Time for a facelift?


You are absolutely right. In fact the prices now for Photoshop is a fraction of what it was when it was bought as a perpetual license and now even Lightroom is included. By the way we never by any software to own. We just buy a license. The reason to use cracked software have never been harder to motivate than today. I say this as a person that really dislikes Adobe but there are few offers thart can match Adobes today.

I have a completely different reason to stay away from Adobe and I do it because I will never trust my businesscard data with them. When they got their servers hacked earlier I left them for good.

Subscriptions is where the whole industry seem to be heading and I don’t think it will be a fruitful stance for Milan to be forced to use inferior software just because a principle. Then both he and nany others have to say goodbye to their beloved Photoshop at a time when it seems to have gotten really interesting. A few years ago I did’t think Adobes R&D would have what it took to take them where they are today - but I was wrong. There is for sure a great risk to minimize costs and maximize the profits in the short run from a lot of subscription money but Adobe seems to have avoided that trap. Instead they seems to stay stronger than ever - how about DXO??

Who talks about the once popular Pirate Bay today? It was a Swedish group behind it and I haven’t heard or read about them for many years now. Of course there will be others popping up in countries with a weak official control but it’s not like it was before. The best gift to pirates are a sloppy control of their behavior. I don’t think it is so easy these days, at least not in the common market of EU.

Some of the most problematic limitations in DXO is the ones their camera profiles impose as they are implemented in Photolab. In my case I was unable to open my Sony A7IV files for 6 months without replacing the model codes in them with the codes for A7III. Six months. That is one example of a really hard limitation.

If we change these codes and get in there is nothing preventing me from using both Nikon and Canon profiles with my A7IV files. So why is there a file opening stop logic there at all?

Whether we like it or not companies own some tech exclusively that they have patented. Even a color system can be proprietary as can camera communication protocols e.t.c. We might dislike it and even hate it but doing so won’t take us all that long. The digital camera world is stiil very young and immature and haven’t even been able to standardize on a common RAW-file format yet. Adobe have tried with DNG with limited success since all the major manufacturers obstructs a standardization an as long as the consumers just adapt nothing is likely to happen.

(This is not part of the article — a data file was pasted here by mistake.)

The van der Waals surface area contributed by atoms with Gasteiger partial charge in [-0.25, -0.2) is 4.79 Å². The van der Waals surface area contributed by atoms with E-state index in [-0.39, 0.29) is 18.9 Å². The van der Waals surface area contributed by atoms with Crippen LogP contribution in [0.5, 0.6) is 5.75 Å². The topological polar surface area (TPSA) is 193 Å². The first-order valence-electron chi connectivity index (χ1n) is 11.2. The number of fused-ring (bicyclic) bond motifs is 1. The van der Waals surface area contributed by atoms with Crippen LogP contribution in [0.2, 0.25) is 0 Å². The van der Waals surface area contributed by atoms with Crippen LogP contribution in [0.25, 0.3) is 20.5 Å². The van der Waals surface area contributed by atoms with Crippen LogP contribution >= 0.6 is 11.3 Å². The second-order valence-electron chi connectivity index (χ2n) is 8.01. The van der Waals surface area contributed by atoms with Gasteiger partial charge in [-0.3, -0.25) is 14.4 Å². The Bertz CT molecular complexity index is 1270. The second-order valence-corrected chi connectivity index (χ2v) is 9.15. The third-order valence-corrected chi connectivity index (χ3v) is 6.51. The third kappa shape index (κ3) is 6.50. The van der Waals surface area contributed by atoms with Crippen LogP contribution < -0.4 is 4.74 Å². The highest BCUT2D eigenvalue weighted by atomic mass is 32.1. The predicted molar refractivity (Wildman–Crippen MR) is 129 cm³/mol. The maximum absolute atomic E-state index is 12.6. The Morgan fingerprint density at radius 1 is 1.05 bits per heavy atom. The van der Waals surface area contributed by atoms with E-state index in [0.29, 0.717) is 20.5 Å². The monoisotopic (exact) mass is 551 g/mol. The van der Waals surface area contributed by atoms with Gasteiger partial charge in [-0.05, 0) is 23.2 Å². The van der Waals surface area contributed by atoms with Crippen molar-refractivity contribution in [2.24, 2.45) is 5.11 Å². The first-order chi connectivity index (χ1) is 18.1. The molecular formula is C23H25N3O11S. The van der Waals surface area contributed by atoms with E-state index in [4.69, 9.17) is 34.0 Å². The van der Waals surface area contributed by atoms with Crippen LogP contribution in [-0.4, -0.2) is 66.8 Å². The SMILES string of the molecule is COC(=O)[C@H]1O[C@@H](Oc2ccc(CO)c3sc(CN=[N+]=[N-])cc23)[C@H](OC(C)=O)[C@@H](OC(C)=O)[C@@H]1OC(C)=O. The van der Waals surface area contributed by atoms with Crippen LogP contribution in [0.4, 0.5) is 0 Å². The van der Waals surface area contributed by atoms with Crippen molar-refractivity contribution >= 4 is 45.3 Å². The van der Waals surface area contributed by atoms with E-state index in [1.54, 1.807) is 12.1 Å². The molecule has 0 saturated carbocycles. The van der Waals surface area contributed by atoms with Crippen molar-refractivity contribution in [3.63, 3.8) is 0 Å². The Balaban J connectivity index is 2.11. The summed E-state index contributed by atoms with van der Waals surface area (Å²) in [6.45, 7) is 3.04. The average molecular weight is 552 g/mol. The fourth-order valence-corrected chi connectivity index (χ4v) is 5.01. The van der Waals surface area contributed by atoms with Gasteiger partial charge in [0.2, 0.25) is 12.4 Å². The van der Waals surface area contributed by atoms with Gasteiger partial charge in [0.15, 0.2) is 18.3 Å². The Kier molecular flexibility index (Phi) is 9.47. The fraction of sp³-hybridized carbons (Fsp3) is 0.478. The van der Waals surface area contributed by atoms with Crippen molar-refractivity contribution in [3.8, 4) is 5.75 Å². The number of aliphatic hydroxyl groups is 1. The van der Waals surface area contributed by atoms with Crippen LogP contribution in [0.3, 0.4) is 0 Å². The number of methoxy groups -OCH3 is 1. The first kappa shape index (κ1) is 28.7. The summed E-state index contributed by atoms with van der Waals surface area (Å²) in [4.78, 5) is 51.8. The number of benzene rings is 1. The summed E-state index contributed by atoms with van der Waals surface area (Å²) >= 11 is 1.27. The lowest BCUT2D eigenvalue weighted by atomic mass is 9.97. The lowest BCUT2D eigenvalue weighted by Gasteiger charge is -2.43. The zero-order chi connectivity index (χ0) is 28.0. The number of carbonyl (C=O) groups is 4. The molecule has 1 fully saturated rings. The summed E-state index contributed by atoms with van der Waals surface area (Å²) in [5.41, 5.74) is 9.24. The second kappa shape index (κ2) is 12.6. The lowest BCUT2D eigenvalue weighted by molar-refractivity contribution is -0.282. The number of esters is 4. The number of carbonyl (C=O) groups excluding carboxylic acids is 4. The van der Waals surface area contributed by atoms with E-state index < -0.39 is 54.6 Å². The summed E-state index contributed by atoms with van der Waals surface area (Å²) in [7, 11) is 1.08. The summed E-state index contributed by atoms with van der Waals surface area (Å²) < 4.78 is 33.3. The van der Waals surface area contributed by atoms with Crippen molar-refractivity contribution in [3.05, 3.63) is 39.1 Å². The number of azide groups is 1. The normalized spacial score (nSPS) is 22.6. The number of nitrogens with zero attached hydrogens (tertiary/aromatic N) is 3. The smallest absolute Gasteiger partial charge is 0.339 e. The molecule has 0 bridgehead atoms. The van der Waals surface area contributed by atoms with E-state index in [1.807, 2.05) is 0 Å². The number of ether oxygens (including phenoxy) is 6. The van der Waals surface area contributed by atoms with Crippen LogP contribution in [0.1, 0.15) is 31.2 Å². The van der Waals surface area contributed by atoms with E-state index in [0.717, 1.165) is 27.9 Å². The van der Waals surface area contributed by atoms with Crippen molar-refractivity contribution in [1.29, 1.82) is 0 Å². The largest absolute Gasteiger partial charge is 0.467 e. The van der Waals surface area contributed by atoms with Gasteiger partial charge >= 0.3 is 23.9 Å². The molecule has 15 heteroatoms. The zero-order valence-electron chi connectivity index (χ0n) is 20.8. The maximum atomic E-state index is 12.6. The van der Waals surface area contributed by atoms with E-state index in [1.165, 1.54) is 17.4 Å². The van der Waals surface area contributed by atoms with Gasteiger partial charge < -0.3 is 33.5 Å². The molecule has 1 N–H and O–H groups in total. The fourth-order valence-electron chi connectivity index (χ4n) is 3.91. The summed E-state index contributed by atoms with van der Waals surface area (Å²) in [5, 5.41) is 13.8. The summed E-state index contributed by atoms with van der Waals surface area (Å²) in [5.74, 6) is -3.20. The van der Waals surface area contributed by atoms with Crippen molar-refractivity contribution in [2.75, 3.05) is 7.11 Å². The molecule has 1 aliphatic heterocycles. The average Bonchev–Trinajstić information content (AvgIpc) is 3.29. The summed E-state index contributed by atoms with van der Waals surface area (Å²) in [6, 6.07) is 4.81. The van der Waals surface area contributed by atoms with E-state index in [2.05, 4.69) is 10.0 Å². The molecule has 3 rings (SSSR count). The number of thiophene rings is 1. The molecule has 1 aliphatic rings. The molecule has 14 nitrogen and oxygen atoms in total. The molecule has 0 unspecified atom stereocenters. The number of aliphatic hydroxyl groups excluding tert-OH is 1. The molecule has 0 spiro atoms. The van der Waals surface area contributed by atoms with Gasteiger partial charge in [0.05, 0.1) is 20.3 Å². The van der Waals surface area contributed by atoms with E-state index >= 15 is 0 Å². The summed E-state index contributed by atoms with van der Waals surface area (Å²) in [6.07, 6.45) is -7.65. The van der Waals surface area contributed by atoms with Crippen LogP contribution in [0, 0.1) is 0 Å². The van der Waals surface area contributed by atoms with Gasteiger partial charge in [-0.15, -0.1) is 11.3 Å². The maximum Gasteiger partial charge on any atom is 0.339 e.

I agree. Quite frustrating.

For better or worse, DXO decided to invest in lens correction process by complex manual measurement. I don’t know if this is related to the fact that there was one a link between DXO and DXO Mark , a website that specializes in this sort of measurement Originally created by DXO labs. So it seems that lens measurements was core to their business and direction for many years and it made sense to include .those measurements into software such as PhotoLab. It also made sense to use it on a website like DXO Mark and they probably try to sell the analyzer type tool as well.

So these types of corrections are part of the DXO since its beginning, its their unique proposition. Obviously focusing on quality means they are slow to release support for all camera lenses and brands. I agree this was a particular problem at one point. If I’m not mistaken there was internal problems in the company and split of DXO Labs and DXO Mark seems to correspond to about that era. To their credit they have rebranded, refocused and are more consistent with support for many optical modules now.

Here is some more info from Wikipedia:

DXOMARK is a commercial website described as “an independent benchmark that scientifically assesses smartphones, lenses and cameras”.[2][3] Founded in 2008, DxOMark was originally owned by DxO Labs,[4] a French engineering and consulting company, which is headquartered in Boulogne-Billancourt, Paris, France.[1][4][2][5] DXOMARK Image Labs was separated from DxO Labs in September 2017, and was later re-branded to DXOMARK in 2019.[6][7] DXOMARK is now a wholly independent privately-owned company.[6]